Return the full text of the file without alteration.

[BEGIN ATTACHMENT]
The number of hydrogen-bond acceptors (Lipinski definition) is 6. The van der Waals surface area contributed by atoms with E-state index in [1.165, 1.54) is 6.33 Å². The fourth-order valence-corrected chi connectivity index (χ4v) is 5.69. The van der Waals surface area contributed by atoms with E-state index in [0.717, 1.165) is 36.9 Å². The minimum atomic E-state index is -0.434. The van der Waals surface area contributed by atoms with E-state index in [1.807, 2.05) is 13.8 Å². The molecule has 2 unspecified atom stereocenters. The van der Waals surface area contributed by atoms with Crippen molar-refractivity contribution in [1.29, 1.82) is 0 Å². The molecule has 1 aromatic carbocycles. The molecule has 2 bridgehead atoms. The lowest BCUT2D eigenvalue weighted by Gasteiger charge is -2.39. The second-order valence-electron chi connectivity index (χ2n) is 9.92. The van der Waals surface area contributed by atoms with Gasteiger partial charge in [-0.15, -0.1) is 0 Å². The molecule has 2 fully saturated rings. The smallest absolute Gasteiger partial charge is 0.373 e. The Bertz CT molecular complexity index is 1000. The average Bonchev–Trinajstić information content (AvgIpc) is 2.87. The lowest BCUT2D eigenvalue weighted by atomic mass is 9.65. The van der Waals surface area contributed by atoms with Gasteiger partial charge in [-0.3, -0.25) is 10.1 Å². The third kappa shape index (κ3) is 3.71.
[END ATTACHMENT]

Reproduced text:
The number of hydrogen-bond acceptors (Lipinski definition) is 6. The van der Waals surface area contributed by atoms with E-state index in [1.165, 1.54) is 6.33 Å². The fourth-order valence-corrected chi connectivity index (χ4v) is 5.69. The van der Waals surface area contributed by atoms with E-state index in [0.717, 1.165) is 36.9 Å². The minimum atomic E-state index is -0.434. The van der Waals surface area contributed by atoms with E-state index in [1.807, 2.05) is 13.8 Å². The molecule has 2 unspecified atom stereocenters. The van der Waals surface area contributed by atoms with Crippen molar-refractivity contribution in [1.29, 1.82) is 0 Å². The molecule has 1 aromatic carbocycles. The molecule has 2 bridgehead atoms. The lowest BCUT2D eigenvalue weighted by Gasteiger charge is -2.39. The second-order valence-electron chi connectivity index (χ2n) is 9.92. The van der Waals surface area contributed by atoms with Gasteiger partial charge in [-0.15, -0.1) is 0 Å². The molecule has 2 fully saturated rings. The smallest absolute Gasteiger partial charge is 0.373 e. The Bertz CT molecular complexity index is 1000. The average Bonchev–Trinajstić information content (AvgIpc) is 2.87. The lowest BCUT2D eigenvalue weighted by atomic mass is 9.65. The van der Waals surface area contributed by atoms with Gasteiger partial charge in [-0.3, -0.25) is 10.1 Å². The third kappa shape index (κ3) is 3.71.